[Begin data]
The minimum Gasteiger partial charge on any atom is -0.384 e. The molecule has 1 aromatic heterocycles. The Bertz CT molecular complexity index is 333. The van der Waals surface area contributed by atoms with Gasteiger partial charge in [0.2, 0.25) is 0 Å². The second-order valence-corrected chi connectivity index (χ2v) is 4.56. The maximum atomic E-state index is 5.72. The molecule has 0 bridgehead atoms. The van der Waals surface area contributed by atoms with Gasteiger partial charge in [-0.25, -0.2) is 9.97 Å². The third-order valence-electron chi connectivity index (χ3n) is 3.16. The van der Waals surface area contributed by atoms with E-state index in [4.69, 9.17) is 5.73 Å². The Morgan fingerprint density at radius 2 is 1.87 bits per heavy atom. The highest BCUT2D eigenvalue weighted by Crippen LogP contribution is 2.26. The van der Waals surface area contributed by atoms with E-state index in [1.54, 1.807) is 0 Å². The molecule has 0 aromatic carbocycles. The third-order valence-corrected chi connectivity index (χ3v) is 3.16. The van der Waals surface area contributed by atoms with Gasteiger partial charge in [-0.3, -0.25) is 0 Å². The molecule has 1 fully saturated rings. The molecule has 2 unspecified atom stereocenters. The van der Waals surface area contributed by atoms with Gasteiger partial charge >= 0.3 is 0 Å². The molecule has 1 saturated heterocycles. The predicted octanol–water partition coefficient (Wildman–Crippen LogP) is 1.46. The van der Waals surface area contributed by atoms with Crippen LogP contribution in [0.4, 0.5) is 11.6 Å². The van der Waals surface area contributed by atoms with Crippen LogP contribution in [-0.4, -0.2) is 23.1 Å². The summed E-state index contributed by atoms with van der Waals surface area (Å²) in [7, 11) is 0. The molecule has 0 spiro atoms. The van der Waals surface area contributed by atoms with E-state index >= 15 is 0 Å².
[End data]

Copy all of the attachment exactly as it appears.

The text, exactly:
The minimum Gasteiger partial charge on any atom is -0.384 e. The molecule has 1 aromatic heterocycles. The Bertz CT molecular complexity index is 333. The van der Waals surface area contributed by atoms with Gasteiger partial charge in [0.2, 0.25) is 0 Å². The second-order valence-corrected chi connectivity index (χ2v) is 4.56. The maximum atomic E-state index is 5.72. The molecule has 0 bridgehead atoms. The van der Waals surface area contributed by atoms with Gasteiger partial charge in [-0.25, -0.2) is 9.97 Å². The third-order valence-electron chi connectivity index (χ3n) is 3.16. The van der Waals surface area contributed by atoms with E-state index in [4.69, 9.17) is 5.73 Å². The Morgan fingerprint density at radius 2 is 1.87 bits per heavy atom. The highest BCUT2D eigenvalue weighted by Crippen LogP contribution is 2.26. The van der Waals surface area contributed by atoms with E-state index in [1.54, 1.807) is 0 Å². The molecule has 0 aromatic carbocycles. The third-order valence-corrected chi connectivity index (χ3v) is 3.16. The van der Waals surface area contributed by atoms with Gasteiger partial charge in [-0.3, -0.25) is 0 Å². The molecule has 1 fully saturated rings. The molecule has 2 unspecified atom stereocenters. The van der Waals surface area contributed by atoms with Gasteiger partial charge >= 0.3 is 0 Å². The molecule has 1 saturated heterocycles. The predicted octanol–water partition coefficient (Wildman–Crippen LogP) is 1.46. The van der Waals surface area contributed by atoms with Crippen LogP contribution in [0.4, 0.5) is 11.6 Å². The van der Waals surface area contributed by atoms with Crippen LogP contribution in [-0.4, -0.2) is 23.1 Å². The summed E-state index contributed by atoms with van der Waals surface area (Å²) in [7, 11) is 0. The molecule has 0 spiro atoms. The van der Waals surface area contributed by atoms with E-state index >= 15 is 0 Å².